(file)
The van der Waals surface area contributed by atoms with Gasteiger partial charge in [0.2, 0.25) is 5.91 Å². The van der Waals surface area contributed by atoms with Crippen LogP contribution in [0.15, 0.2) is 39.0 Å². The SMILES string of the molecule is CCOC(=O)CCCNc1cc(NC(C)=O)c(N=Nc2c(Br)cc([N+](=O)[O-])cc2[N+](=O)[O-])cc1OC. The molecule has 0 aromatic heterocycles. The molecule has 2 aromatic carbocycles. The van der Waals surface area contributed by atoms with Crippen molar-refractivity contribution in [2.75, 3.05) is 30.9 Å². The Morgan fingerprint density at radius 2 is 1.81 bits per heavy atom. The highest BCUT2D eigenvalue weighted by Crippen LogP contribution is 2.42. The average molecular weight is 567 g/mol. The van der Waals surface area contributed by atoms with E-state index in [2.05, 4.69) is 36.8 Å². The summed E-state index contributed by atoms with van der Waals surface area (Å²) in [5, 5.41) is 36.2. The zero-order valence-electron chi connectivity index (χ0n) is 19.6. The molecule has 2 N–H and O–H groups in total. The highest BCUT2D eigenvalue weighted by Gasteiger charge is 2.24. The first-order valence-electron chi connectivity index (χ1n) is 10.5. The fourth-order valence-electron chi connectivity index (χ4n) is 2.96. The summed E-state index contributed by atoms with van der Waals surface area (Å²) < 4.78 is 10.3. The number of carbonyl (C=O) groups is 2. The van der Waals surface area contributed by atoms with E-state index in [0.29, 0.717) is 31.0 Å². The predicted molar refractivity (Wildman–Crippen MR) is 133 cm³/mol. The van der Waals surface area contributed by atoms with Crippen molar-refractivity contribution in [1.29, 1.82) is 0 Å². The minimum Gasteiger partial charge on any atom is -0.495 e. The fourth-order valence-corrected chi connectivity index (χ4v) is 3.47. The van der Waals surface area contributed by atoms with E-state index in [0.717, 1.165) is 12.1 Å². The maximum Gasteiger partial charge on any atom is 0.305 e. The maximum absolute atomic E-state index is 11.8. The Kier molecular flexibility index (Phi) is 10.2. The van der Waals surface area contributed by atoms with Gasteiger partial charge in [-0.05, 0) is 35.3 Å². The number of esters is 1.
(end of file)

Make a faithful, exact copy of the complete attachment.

The van der Waals surface area contributed by atoms with Gasteiger partial charge in [0.2, 0.25) is 5.91 Å². The van der Waals surface area contributed by atoms with Crippen LogP contribution in [0.15, 0.2) is 39.0 Å². The SMILES string of the molecule is CCOC(=O)CCCNc1cc(NC(C)=O)c(N=Nc2c(Br)cc([N+](=O)[O-])cc2[N+](=O)[O-])cc1OC. The molecule has 0 aromatic heterocycles. The molecule has 2 aromatic carbocycles. The van der Waals surface area contributed by atoms with Crippen molar-refractivity contribution in [2.75, 3.05) is 30.9 Å². The Morgan fingerprint density at radius 2 is 1.81 bits per heavy atom. The highest BCUT2D eigenvalue weighted by Crippen LogP contribution is 2.42. The average molecular weight is 567 g/mol. The van der Waals surface area contributed by atoms with E-state index in [2.05, 4.69) is 36.8 Å². The summed E-state index contributed by atoms with van der Waals surface area (Å²) in [5, 5.41) is 36.2. The zero-order valence-electron chi connectivity index (χ0n) is 19.6. The molecule has 2 N–H and O–H groups in total. The highest BCUT2D eigenvalue weighted by Gasteiger charge is 2.24. The first-order valence-electron chi connectivity index (χ1n) is 10.5. The fourth-order valence-electron chi connectivity index (χ4n) is 2.96. The summed E-state index contributed by atoms with van der Waals surface area (Å²) < 4.78 is 10.3. The number of carbonyl (C=O) groups is 2. The van der Waals surface area contributed by atoms with E-state index in [0.29, 0.717) is 31.0 Å². The predicted molar refractivity (Wildman–Crippen MR) is 133 cm³/mol. The van der Waals surface area contributed by atoms with Crippen molar-refractivity contribution in [1.29, 1.82) is 0 Å². The minimum Gasteiger partial charge on any atom is -0.495 e. The fourth-order valence-corrected chi connectivity index (χ4v) is 3.47. The van der Waals surface area contributed by atoms with E-state index in [0.717, 1.165) is 12.1 Å². The maximum Gasteiger partial charge on any atom is 0.305 e. The maximum absolute atomic E-state index is 11.8. The Kier molecular flexibility index (Phi) is 10.2. The van der Waals surface area contributed by atoms with Gasteiger partial charge in [-0.05, 0) is 35.3 Å². The number of esters is 1.